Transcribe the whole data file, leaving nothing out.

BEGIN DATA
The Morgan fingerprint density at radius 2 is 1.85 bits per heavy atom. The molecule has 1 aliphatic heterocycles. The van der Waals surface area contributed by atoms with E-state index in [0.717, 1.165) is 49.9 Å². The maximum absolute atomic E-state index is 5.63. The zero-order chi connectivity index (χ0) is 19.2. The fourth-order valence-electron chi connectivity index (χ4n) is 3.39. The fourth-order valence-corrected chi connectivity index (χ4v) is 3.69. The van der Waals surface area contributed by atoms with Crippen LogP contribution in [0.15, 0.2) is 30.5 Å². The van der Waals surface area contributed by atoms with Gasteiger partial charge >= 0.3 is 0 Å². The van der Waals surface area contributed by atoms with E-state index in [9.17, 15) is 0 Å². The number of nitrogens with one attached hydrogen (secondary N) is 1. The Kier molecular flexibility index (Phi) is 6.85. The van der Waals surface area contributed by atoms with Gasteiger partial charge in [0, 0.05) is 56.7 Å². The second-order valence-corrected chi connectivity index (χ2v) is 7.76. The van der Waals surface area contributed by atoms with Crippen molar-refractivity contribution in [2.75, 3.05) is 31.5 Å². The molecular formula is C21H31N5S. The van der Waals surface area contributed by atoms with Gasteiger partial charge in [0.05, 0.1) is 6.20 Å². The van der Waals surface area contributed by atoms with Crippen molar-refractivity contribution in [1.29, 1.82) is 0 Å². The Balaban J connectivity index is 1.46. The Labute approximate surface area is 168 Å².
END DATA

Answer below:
The Morgan fingerprint density at radius 2 is 1.85 bits per heavy atom. The molecule has 1 aliphatic heterocycles. The van der Waals surface area contributed by atoms with E-state index in [0.717, 1.165) is 49.9 Å². The maximum absolute atomic E-state index is 5.63. The zero-order chi connectivity index (χ0) is 19.2. The fourth-order valence-electron chi connectivity index (χ4n) is 3.39. The fourth-order valence-corrected chi connectivity index (χ4v) is 3.69. The van der Waals surface area contributed by atoms with Crippen LogP contribution in [0.15, 0.2) is 30.5 Å². The van der Waals surface area contributed by atoms with Gasteiger partial charge >= 0.3 is 0 Å². The van der Waals surface area contributed by atoms with E-state index in [9.17, 15) is 0 Å². The number of nitrogens with one attached hydrogen (secondary N) is 1. The Kier molecular flexibility index (Phi) is 6.85. The van der Waals surface area contributed by atoms with Gasteiger partial charge in [0, 0.05) is 56.7 Å². The second-order valence-corrected chi connectivity index (χ2v) is 7.76. The van der Waals surface area contributed by atoms with Crippen molar-refractivity contribution in [2.75, 3.05) is 31.5 Å². The molecular formula is C21H31N5S. The van der Waals surface area contributed by atoms with Gasteiger partial charge in [0.05, 0.1) is 6.20 Å². The van der Waals surface area contributed by atoms with Crippen molar-refractivity contribution in [1.29, 1.82) is 0 Å². The Balaban J connectivity index is 1.46. The Labute approximate surface area is 168 Å².